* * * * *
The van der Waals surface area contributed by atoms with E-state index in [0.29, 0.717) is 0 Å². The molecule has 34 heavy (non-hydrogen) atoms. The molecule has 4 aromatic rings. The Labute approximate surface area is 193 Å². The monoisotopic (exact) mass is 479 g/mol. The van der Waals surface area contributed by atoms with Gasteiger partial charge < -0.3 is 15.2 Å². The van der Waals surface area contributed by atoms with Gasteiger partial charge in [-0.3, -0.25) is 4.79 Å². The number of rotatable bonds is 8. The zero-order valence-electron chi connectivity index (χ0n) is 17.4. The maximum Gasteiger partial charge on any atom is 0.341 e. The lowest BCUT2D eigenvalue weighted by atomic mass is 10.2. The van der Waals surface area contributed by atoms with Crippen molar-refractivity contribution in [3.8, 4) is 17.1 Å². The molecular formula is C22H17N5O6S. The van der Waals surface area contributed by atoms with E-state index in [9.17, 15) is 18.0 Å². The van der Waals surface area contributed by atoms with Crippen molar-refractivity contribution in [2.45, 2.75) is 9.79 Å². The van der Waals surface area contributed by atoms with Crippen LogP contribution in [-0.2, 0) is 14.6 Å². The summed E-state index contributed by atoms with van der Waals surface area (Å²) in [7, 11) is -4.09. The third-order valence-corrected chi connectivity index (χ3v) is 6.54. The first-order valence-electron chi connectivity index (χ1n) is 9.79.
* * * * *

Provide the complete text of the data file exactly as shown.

The van der Waals surface area contributed by atoms with E-state index in [0.29, 0.717) is 0 Å². The molecule has 34 heavy (non-hydrogen) atoms. The molecule has 4 aromatic rings. The Labute approximate surface area is 193 Å². The monoisotopic (exact) mass is 479 g/mol. The van der Waals surface area contributed by atoms with Gasteiger partial charge < -0.3 is 15.2 Å². The van der Waals surface area contributed by atoms with Gasteiger partial charge in [-0.3, -0.25) is 4.79 Å². The number of rotatable bonds is 8. The zero-order valence-electron chi connectivity index (χ0n) is 17.4. The maximum Gasteiger partial charge on any atom is 0.341 e. The lowest BCUT2D eigenvalue weighted by atomic mass is 10.2. The van der Waals surface area contributed by atoms with Crippen molar-refractivity contribution in [3.8, 4) is 17.1 Å². The molecular formula is C22H17N5O6S. The van der Waals surface area contributed by atoms with E-state index in [9.17, 15) is 18.0 Å². The van der Waals surface area contributed by atoms with Crippen molar-refractivity contribution in [2.45, 2.75) is 9.79 Å². The van der Waals surface area contributed by atoms with Crippen LogP contribution in [-0.2, 0) is 14.6 Å². The summed E-state index contributed by atoms with van der Waals surface area (Å²) in [7, 11) is -4.09. The third-order valence-corrected chi connectivity index (χ3v) is 6.54. The first-order valence-electron chi connectivity index (χ1n) is 9.79.